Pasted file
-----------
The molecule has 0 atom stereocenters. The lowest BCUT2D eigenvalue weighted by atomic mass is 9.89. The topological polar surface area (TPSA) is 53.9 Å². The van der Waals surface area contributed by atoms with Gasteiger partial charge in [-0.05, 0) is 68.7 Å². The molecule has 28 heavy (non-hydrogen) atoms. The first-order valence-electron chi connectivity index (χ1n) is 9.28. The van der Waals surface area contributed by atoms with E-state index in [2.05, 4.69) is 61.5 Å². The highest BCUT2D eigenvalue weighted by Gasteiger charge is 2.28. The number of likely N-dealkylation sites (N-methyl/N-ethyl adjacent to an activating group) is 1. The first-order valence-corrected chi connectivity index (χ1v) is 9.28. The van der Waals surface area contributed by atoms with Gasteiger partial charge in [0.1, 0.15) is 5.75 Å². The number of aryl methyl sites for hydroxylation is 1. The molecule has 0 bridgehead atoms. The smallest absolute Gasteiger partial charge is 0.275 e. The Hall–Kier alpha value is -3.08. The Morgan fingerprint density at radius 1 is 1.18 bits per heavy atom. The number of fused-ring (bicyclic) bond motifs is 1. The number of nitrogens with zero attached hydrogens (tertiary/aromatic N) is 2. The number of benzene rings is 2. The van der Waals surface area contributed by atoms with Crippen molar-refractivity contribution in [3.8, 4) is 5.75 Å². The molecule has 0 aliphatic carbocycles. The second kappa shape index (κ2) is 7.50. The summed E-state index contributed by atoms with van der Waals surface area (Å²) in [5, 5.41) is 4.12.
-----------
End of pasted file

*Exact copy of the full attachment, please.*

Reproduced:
The molecule has 0 atom stereocenters. The lowest BCUT2D eigenvalue weighted by atomic mass is 9.89. The topological polar surface area (TPSA) is 53.9 Å². The van der Waals surface area contributed by atoms with Gasteiger partial charge in [-0.05, 0) is 68.7 Å². The molecule has 28 heavy (non-hydrogen) atoms. The first-order valence-electron chi connectivity index (χ1n) is 9.28. The van der Waals surface area contributed by atoms with E-state index in [2.05, 4.69) is 61.5 Å². The highest BCUT2D eigenvalue weighted by Gasteiger charge is 2.28. The number of likely N-dealkylation sites (N-methyl/N-ethyl adjacent to an activating group) is 1. The first-order valence-corrected chi connectivity index (χ1v) is 9.28. The van der Waals surface area contributed by atoms with Gasteiger partial charge in [0.1, 0.15) is 5.75 Å². The number of aryl methyl sites for hydroxylation is 1. The molecule has 0 bridgehead atoms. The smallest absolute Gasteiger partial charge is 0.275 e. The Hall–Kier alpha value is -3.08. The Morgan fingerprint density at radius 1 is 1.18 bits per heavy atom. The number of fused-ring (bicyclic) bond motifs is 1. The number of nitrogens with zero attached hydrogens (tertiary/aromatic N) is 2. The number of benzene rings is 2. The van der Waals surface area contributed by atoms with Crippen molar-refractivity contribution in [3.8, 4) is 5.75 Å². The molecule has 0 aliphatic carbocycles. The second kappa shape index (κ2) is 7.50. The summed E-state index contributed by atoms with van der Waals surface area (Å²) in [5, 5.41) is 4.12.